A word on ingredients: you want to see an identified meat meal ("chicken meal", "lamb meal") or identified whole meat ("fresh whole chicken") as the first ingredient (and ideally more than one identified meat meal in the top five ingredients unless it's a single-protein-source food like California Natural), you don't want to see any by-products, you ideally don't want to see any corn or any wheat products (rice or oatmeal are good), and you want to see identified fats (not "poultry fat" but "chicken fat"). Identified meat meals are good because ingredients are listed by weight, and identified meat meal is the meat without the water, so you get the most bang for your buck. Once you drop from identified meat meals to generic meat meals ("poultry meal"), the standards for what can be included drop radically (including the "four d" meat from dead, diseased, dying and down animals - see here - it's not that such meat is intrinsically bad, it's that there's very little control over it, so decent meat from a cow that just tripped and broke a leg can be mixed with cancerous meat from a cow that died after being heavily medicated to keep it alive long enough to slaughter it as "fit for human consumption") and some classifications for things labeled as "by products" for pet foods include blood-soaked sawdust and dead companion animals, so read your labels!

Generally, regular GI upset like flatulence is related to intolerance of diet, and given the vast amounts of filler, carcinogenic preservatives and very low-end by-products in foods like Iams, odds are good your dog's intolerant to something in his food. (As an aside, Iams products used to be great until Proctor & Gamble bought them and turned them into supermarket dog foods)

Feeding raw is great, but there's a lot more to doing it properly than just feeding raw meat and veggies, and most people don't have the inclination to do the research needed to do it properly. It's also pretty expensive unless you live near a butcher who'll sell you boxes of chicken backs for cheap.
posted by biscotti at 3:06 PM on October 16, 2005 [4 favorites]

That's what dogs and their relatives have been eating for centuries.

No. What dogs have been eating for centuries is whatever they can scavenge from their environment: Raw, cooked, alive, dead, whatever. Dogs are not "natural creatures" in that they are the products of centuries or millenia of selective breeding and, in most instances, could never survive if returned to their wolf-like roots.

With all due respect to Mr. Pandemonium, the raw-food-is-natural argument doesn't hold up, and I suspect some of the more fanciful claims of the raw foodies don't either. For example, chicken bones: Whether or not they are made brittle by cooking -- I doubt this, as whenever I snap a raw chicken bone while deboning the break looks mighty sharp -- I would be very cautious before feeding my pug something that might kill him, just because of claims I read on the intarweb/ heard about at a pet store.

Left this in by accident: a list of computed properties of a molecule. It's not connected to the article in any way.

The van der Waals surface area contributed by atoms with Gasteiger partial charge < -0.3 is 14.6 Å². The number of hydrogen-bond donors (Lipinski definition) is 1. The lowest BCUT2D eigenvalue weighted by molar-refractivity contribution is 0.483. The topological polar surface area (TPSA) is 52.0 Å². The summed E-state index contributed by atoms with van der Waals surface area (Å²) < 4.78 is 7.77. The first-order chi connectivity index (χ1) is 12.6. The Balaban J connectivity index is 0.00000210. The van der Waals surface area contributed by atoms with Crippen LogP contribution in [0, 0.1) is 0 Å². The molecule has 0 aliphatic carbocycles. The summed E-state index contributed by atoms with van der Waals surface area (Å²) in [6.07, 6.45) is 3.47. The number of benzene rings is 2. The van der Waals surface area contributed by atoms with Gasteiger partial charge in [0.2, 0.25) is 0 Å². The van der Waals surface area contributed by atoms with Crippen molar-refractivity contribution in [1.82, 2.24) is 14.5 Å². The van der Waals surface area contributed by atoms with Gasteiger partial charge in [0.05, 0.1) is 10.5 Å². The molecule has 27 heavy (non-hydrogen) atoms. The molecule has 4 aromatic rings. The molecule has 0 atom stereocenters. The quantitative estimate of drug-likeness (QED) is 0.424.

posted by docgonzo at 3:10 PM on October 16, 2005

I've fed all my animals Wysong pet food for years. Most of their kibbled food (if not all) contain a variety of lactobacillus supplements. They also have all meat and vegan products to help you create a specialized diet for pets (the Vegan is designed to help supplement diets, BTW, not make dogs and cats into vegetarians). I can buy it locally, but you can also purchase from their website, though I daresay shipping may be exorbitant.

Oh, and it might be helpful to let you know that I am not aware of my dog ever farting, though she does belch quite a bit. I believe it's considered polite after a meal.
posted by oneirodynia at 3:17 PM on October 16, 2005

I have no ideas as to how to stop it, but our dog does the classic thing of farting, smelling it a couple of seconds later and then getting up and moving in disgust.
posted by Lotto at 3:18 PM on October 16, 2005

I agree with docgonzo, with the caveat that I think there ARE some clear benefits to feeding a raw diet (especially one of the prepared ones, which takes the guesswork out and grinds everything up). Large raw meaty bones (like those labeled soup bones in the grocery store) are a great treat occasionally, since they really help clean teeth and dogs need to chew. I firmly believe that many of the real raw-food proponents have done themselves and raw feeding a huge disservice by behaving like culties making all kinds of ridiculous claims about how feeding raw cures cancer and makes the baby Jesus laugh and how feeding kibble is equivalent to slowly murdering your dog. There are good kibbles and bad kibbles, but a good-quality kibble is a perfectly healthy diet for most dogs, assuming they can tolerate the ingredients (and if they can't, there's likely another kibble they CAN tolerate).